All of a sudden I’m hearing a lot about “the Intellectual Dark Web,” presumably because of this New York Times piece by Bari Weiss.

Weiss defines the Intellectual Dark Web as “a collection of iconoclastic thinkers, academic renegades and media personalities who are having a rolling conversation — on podcasts, YouTube and Twitter, and in sold-out auditoriums — that sound unlike anything else happening, at least publicly, in the culture right now. Feeling largely locked out of legacy outlets, they are rapidly building their own mass media channels.”

In other words, it is really about format, not about content, even though the cited examples seem to be a) controversial and b) mostly considered “right-wing.”

Everything new is old again.

Not quite two decades ago, it was the emerging “blogosphere” that positioned itself as the alternative to establishment media.

Twenty years before that, it was amateur “zines” which became easy and cheap to print with the advent of computer printers and the mass deployment of photocopy technology (or, before that, access to a mimeograph).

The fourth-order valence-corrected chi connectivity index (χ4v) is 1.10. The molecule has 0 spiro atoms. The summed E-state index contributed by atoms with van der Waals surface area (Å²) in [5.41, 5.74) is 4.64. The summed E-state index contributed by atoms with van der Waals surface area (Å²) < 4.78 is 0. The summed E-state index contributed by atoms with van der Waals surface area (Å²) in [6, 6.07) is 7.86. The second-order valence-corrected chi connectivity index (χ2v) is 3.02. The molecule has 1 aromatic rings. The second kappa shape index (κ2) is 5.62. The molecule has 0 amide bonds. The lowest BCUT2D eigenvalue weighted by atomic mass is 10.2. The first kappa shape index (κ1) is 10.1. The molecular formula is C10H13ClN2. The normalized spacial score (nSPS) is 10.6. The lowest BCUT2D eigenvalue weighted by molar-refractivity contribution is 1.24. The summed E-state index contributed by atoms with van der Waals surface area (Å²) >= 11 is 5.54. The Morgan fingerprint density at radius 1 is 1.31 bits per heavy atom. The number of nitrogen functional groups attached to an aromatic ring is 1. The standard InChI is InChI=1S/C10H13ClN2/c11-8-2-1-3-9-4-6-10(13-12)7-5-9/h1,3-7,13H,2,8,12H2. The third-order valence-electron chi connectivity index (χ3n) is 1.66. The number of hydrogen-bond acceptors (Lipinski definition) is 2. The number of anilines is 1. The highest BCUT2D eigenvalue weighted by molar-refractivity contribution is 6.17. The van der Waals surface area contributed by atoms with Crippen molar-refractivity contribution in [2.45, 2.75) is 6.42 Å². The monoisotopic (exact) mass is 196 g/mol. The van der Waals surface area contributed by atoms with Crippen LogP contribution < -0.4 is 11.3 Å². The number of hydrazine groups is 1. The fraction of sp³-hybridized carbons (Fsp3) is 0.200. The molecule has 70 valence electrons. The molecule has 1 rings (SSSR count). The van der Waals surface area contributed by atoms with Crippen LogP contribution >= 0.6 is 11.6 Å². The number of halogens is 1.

And before that it was alternative newspapers and magazines of a higher order of print quality, though not necessarily by much, than the “zines” — the Berkeley Barb, for example, and I.F. Stone’s Weekly.

People seem fascinated by format, and prone to assume that new format necessarily implies new content type. I don’t think that’s the case.

Yes, format affects content. A lot of the stuff I put on this blog, I once put on “e-zines” (the intermediary step between the old print zines and the blogs). But this blog also includes a lot of short (and not so short) asides like this one that I would never have submitted to a newspaper, or a zine, or an ezine. I don’t think the substance really changed. It was just that more could be put out, more easily.

I say the same things on podcasts that I say on my blog, that I said in e-zines, that I wrote a little of (not much, I was young and busy with other stuff) in zines, and that I put in letters to the editors of regular papers.

I’m guessing the printing press inspired similar reactions. And hell, maybe the invention of decent pen and paper tools, and tablets and chisels for cuneiform, etc. Maybe among smaller populations until literacy caught on, but still.

So far as I can tell, the “Intellectual Dark Web” people aren’t saying (on e.g. YouTube) anything really different than those same people were saying in other formats before the “Intellectual Dark Web” suddenly became a name.

Imported from the original KN@PPSTER